At Te Heti Kohanga Reo in Castlecliff, tamariki begin the day with enthusiastic singing of waiata accompanied by plenty of actions and some improvised dance moves.
Asset Tamati-Christensen is 4 and looking forward to his 5th birthday next month when he will continue his Māori language education at Te Kura Kaupapa Māori O Tupoho.
"Ae", he says, he is aware it is Māori Language Week and it is "ka pai" to learn at a kōhanga reo.
Asset has been attending Te Heti since he was a baby and five of his kaiako (teachers) started their te reo education as early as he did.
The theme for Te Wiki o te Reo Māori 2020 is Kia kaha te reo Māori.
Māori Language Week began on Monday, the anniversary of the 1972 presentation of the Māori language petition to Parliament which led to the introduction of Māori Language Week in 1975.
To say "Kia kaha te reo Māori" means "Let's make the Māori language strong" and the week began with Te Wā Tuku Reo Māori - Māori Language Moment which aimed to have 1 million people speaking, singing and celebrating te reo at 12pm on Monday.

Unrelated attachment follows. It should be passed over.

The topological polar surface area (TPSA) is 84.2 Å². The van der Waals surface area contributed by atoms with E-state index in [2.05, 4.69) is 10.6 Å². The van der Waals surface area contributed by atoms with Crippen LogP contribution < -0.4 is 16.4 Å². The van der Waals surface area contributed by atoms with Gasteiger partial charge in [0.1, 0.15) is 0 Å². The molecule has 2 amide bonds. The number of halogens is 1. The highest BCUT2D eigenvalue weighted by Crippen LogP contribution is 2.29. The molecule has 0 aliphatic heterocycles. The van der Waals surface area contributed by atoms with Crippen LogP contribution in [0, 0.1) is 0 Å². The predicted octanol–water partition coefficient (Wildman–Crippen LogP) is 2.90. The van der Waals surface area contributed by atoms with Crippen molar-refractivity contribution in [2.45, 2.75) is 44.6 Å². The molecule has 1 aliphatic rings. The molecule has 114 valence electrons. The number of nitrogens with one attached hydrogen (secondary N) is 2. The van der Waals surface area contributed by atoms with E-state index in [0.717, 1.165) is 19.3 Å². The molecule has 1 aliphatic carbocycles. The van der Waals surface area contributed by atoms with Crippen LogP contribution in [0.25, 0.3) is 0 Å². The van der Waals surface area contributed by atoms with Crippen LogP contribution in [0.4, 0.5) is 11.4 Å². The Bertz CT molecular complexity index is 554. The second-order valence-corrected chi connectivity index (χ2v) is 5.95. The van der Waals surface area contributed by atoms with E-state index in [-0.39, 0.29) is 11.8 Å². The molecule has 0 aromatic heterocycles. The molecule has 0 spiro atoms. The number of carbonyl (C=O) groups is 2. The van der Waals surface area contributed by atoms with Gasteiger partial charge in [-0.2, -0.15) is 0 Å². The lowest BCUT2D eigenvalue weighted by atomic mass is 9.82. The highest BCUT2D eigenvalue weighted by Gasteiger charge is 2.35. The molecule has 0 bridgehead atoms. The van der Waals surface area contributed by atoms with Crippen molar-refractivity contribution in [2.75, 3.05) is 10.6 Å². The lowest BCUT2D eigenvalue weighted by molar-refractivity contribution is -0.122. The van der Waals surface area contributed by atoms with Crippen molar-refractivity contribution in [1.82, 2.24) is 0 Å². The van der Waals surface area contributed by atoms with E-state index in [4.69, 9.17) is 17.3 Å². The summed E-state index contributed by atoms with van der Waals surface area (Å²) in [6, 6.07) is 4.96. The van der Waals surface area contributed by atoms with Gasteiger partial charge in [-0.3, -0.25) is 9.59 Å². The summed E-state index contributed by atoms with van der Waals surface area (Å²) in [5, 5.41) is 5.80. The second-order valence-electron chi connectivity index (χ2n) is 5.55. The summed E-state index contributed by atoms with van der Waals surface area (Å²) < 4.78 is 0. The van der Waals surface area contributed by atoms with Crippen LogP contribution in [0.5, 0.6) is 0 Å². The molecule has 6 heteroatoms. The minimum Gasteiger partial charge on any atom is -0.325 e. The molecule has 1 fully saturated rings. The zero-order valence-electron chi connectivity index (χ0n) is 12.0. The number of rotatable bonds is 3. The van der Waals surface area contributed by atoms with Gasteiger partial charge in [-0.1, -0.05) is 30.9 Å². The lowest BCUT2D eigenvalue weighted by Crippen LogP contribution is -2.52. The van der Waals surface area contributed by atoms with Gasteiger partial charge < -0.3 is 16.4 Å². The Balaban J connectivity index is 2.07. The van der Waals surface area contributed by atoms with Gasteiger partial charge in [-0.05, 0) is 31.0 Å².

Hundreds of special events have been held around the country this week but for children and teachers at Whanganui kōhanga, every day is a te reo day.
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Kiah Medlyn Reweti is the head kaiako at Te Heti, which celebrated its 30th anniversary last year although its origins go back to 1983 when Kiah's grandmother Huia Reweti Henare started things off in a garage in Mānuka St.
It was the first Māori language preschool in Whanganui and Huia's passion for language revitalisation was also the driver for Te Kura Kaupapa Māori O Tupoho because she saw no point in children learning te reo if they wouldn't have the opportunity to continue the education.
Kiah's own children now attend the kōhanga reo founded by her grandmother and she says it is a privilege to continue the vision with a current roll of 65 at Te Heti.
Te Rangahaua Te Kōhanga Reo in Bell St is a smaller centre with a roll of about 25.
There was less dancing and singing going on at Te Rangahaua as there was a higher proportion of babies in attendance so kaiako were delivering language with books and blocks to their early learners.
There are now 17 Kōhanga Reo centres in the Whanganui district contributing to the language revitalisation envisaged by the 30,000 people who signed the petition delivered to Parliament in 1972.
• To find information and resources for Te Wiki o te Reo Māori 2020 visit tewikiotereomaori.co.nz.